Windows Phone is all but dead and buried, right? Wrong. A new study shows it's got plenty of life -- in fact, it gained more market share in the past year in the U.S. than Android, iPhone, and BlackBerry. And even better times might be ahead.
That information comes from Kantar Worldpanel ComTech's latest report on smartphone sales. It shows Windows Phone increasing its U.S. market share from 3.7% in the first quarter of 2012 to 5.6% in the first quarter of 2013, for an increase of 1.9%. iOS shrank from 44.6% to 43.7% for a decrease of 0.9%, Android grew from 47.9% to 49.3%, for an increase of 1.4%, and BlackBerry shrank from 1.7% to 0.9% for a decrease of .08%.
Kantar Worldpanel ComTech analyst Mary-Ann Parlato said of the figures:
"As iOS and Android continue to battle it out for top selling smartphone OS, we have seen Windows steadily grow over the past year and is now at its highest sales share figure so far."
The report says that's no fluke, and that Windows Phone likely has even better times ahead. That's because Windows Phone does particularly well with new smartphone users, and the U.S. market has plenty of people who don't yet have smartphones. Parlato explains:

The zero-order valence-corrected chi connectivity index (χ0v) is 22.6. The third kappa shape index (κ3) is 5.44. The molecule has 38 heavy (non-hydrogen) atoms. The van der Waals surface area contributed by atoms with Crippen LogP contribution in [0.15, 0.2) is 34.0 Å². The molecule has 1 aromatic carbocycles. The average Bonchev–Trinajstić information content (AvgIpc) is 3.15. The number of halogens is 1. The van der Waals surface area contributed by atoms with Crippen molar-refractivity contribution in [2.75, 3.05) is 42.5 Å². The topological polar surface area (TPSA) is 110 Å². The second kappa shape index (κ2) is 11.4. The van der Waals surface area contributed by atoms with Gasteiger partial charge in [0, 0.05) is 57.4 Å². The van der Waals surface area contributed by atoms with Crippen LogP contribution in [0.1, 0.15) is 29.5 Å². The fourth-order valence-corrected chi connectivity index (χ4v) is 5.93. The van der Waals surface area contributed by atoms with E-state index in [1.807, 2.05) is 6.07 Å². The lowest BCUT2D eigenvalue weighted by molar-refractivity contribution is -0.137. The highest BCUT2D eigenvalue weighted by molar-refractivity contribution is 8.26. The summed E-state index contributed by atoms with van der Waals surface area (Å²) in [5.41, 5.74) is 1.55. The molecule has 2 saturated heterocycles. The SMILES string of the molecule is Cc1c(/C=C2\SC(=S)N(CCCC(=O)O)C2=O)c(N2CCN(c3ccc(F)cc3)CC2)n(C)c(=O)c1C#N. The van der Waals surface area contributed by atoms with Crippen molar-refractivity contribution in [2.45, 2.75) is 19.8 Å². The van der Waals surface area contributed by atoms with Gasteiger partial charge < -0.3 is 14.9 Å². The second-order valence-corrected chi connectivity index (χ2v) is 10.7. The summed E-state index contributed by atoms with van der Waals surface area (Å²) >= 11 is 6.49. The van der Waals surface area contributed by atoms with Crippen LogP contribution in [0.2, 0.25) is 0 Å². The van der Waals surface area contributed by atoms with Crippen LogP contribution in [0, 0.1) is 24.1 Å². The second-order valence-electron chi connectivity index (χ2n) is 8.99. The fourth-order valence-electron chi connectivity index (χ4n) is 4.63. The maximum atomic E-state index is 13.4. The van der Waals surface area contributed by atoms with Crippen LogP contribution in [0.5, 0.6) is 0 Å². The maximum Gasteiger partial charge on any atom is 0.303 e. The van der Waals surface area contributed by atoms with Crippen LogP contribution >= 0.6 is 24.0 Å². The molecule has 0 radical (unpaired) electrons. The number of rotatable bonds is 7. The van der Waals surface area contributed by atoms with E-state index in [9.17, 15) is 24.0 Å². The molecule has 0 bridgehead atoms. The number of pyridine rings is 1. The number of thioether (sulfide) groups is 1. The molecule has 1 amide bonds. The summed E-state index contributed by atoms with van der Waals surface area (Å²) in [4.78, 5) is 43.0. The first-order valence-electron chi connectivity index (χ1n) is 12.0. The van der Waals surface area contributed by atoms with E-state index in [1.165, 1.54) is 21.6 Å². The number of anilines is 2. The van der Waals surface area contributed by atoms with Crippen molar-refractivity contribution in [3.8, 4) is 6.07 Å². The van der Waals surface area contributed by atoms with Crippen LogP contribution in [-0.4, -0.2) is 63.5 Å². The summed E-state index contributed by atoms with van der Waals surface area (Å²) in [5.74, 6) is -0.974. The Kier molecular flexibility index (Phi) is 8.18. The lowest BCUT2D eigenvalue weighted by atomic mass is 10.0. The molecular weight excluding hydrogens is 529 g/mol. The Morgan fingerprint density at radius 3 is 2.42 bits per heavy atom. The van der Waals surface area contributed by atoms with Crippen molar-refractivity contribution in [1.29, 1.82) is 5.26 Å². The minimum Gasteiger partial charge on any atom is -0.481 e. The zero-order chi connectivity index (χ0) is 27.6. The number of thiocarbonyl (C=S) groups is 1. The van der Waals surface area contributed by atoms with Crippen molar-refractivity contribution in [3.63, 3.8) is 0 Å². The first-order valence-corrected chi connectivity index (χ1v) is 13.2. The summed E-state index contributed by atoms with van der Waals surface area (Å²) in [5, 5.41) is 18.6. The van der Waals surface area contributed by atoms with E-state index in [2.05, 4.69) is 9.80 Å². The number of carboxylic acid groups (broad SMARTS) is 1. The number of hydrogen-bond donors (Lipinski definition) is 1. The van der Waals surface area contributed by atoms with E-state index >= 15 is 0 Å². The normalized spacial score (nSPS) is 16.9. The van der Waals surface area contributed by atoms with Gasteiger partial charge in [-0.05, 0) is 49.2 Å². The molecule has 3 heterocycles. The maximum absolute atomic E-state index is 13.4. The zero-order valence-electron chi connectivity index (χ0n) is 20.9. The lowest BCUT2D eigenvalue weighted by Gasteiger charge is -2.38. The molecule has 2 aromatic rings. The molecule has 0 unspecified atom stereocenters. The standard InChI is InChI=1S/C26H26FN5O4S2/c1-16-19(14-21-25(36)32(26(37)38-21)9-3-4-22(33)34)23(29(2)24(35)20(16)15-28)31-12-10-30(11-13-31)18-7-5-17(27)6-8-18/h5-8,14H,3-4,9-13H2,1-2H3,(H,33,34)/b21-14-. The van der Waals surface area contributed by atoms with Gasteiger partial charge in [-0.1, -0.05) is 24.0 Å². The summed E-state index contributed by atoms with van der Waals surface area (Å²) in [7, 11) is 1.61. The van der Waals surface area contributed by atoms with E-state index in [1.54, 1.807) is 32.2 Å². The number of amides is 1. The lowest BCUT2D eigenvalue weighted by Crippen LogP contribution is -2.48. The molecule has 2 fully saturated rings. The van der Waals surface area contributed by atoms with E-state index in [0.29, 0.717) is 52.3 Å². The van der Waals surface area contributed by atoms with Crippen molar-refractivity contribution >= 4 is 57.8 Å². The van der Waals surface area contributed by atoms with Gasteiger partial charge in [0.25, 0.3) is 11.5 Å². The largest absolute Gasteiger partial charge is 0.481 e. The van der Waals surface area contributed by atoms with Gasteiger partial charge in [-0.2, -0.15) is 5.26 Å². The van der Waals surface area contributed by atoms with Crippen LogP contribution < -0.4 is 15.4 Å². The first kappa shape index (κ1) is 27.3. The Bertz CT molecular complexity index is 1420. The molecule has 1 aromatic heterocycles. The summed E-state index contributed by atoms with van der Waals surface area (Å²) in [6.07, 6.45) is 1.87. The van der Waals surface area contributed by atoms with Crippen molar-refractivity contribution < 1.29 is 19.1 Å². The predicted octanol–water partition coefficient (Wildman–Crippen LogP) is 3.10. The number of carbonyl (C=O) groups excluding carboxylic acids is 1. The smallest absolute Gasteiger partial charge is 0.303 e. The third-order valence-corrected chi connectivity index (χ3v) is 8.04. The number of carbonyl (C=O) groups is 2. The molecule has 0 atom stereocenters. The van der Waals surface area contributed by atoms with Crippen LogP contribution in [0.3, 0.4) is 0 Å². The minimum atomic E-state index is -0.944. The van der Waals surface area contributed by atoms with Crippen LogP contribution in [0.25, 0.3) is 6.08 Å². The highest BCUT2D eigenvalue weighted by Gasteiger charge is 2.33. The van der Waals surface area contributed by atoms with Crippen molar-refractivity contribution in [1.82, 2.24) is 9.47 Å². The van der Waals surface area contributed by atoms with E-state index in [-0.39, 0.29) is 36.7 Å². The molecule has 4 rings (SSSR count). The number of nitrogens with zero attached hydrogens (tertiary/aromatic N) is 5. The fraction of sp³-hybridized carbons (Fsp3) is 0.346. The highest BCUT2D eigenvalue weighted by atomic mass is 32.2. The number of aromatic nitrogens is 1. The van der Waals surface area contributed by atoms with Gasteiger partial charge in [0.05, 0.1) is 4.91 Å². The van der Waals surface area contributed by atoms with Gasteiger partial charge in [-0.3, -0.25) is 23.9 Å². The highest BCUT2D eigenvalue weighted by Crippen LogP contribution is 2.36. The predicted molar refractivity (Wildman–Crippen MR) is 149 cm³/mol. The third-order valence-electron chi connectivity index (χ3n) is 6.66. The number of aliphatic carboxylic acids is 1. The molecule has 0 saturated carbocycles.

"Windows strength appears to be the ability to attract first time smartphone buyers, upgrading from a featurephone. Of those who changed their phone over the last year to a Windows smartphone, 52% had previously owned a featurephone...with over half of the US market still owning a featurephone, it's likely that many will upgrade over the coming year, which will ultimately contribute to more growth for the Windows brand."
The report shows that Nokia's bet on Windows Phone may finally be starting to pay off. It found that:
Nokia, has seen the greatest benefit from the OS’ growth. Although, still only 4% of smartphones sold in Q1 2013, Nokia has seen its share rise from just 1% in the same period a year ago.
It's not just the U.S. where Windows Phone is seeing growth. It's picking up overseas as well, with a 4.1% market share. It has been doing particularly well in Europe. In the five countries covered in the report, Windows Phone had 6.5% of sales, up 2.5% from a year ago.
All this is the second piece of recent good news in mobile for Microsoft. Several days ago, a Strategy Analytics report found that Windows tablets had 7.5% of the market in the first quarter of 2013, with 3 million shipped. So Microsoft seems to be finally gaining some traction in mobile. People seem not to be locked into old habits, and appear to be willing to try something new. And that may be the best news of all for Microsoft's mobile strategy.